I agree that it’s extremely important to provide a stellar new user experience, and that the current fediverse is severely lacking in this regard, but I’m not sure it should be in the form of a bot. I’ve seen all kinds of things shoehorned into an instant messaging UI in Telegram, and they don’t always work well in that format. It’s the same concern here over making the welcome UI based on posts, as those are about the only common feature among all existing AP implementations.
Besides, how would a bot remind someone about something? Using a privately addressed Note? That won’t work with Smithereen as I intentionally reject anything non-public. How would it explain privacy settings if Smithereen has none? Also Smithereen doesn’t have pinned posts. And hashtags. IMO, it’d be better if every implementation would create its own onboarding experience that best suits its intended use and feature set. As with all universal abstractions, the bot would either have to use very vague phrasing to suit all possible UIs, or be too confusing if your server software isn’t about microblogging.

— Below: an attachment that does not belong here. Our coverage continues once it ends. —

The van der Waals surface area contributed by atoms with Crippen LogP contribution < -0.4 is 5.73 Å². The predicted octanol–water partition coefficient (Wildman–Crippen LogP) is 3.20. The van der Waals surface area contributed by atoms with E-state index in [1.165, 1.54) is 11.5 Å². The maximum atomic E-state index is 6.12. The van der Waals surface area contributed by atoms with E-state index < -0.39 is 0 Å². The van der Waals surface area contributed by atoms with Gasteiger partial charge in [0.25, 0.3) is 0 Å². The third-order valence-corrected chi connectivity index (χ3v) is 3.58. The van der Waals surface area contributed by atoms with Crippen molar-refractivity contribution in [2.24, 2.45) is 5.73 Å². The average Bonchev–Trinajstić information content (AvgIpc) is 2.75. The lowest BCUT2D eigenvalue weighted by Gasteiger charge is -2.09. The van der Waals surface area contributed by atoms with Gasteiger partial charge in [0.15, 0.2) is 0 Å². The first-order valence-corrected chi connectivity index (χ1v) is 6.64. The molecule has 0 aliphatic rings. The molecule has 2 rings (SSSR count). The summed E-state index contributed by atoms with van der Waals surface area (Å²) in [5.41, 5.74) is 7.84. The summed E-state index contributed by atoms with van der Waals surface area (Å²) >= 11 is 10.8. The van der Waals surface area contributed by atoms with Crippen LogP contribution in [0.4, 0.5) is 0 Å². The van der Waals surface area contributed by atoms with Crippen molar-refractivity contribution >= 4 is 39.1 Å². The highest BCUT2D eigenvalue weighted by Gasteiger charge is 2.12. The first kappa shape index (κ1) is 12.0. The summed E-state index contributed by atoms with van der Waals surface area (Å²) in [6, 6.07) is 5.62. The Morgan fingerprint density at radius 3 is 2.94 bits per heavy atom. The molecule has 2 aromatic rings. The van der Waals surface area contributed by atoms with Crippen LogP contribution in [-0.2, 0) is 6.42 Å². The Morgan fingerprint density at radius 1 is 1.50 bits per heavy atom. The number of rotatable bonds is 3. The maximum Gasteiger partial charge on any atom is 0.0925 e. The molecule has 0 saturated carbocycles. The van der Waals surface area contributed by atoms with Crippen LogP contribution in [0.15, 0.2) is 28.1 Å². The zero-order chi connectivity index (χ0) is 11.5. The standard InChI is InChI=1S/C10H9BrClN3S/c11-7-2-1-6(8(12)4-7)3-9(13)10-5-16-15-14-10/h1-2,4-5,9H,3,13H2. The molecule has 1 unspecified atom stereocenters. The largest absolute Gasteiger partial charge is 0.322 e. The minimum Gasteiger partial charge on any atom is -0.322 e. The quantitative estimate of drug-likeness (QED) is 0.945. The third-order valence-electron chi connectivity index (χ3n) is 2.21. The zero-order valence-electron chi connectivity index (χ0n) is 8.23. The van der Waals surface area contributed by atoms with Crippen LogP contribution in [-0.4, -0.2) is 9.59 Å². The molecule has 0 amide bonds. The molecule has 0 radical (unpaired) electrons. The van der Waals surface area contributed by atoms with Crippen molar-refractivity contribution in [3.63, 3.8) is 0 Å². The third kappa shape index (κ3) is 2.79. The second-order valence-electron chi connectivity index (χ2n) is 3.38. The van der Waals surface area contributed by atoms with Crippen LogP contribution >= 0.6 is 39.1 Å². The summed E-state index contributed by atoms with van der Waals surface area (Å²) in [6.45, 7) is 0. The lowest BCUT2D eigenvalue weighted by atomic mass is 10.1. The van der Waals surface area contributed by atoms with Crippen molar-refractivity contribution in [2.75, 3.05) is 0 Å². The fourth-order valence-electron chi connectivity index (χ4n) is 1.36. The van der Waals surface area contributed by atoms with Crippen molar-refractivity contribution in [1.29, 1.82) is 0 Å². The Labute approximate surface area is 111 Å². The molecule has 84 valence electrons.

Then there’s the problem of centralization. The bot will be hosted on some instance, and, in a sense, the rest of the fediverse would depend on that instance, thus somewhat defeating the purpose of decentralization.
The one thing that doesn’t seem to be addressed by anyone is the discovery process of the people you already know. Mastodon claims to solve discovery by having public feeds (instance and global), but those only help you see random people you don’t know — which is not what most people want. I can’t repeat this enough, but it’s absolutely crucial to have some form of (decentralized) global search that would at least allow associating user IDs in centralized social media to ActivityPub IDs. I’m thinking about using something like a DHT (distributed hash table) made out of instance servers, but this has never advanced past my thoughts and so is still open for debate. This alone would go a long way to solve the dreaded “I’ve signed up, now what” problem.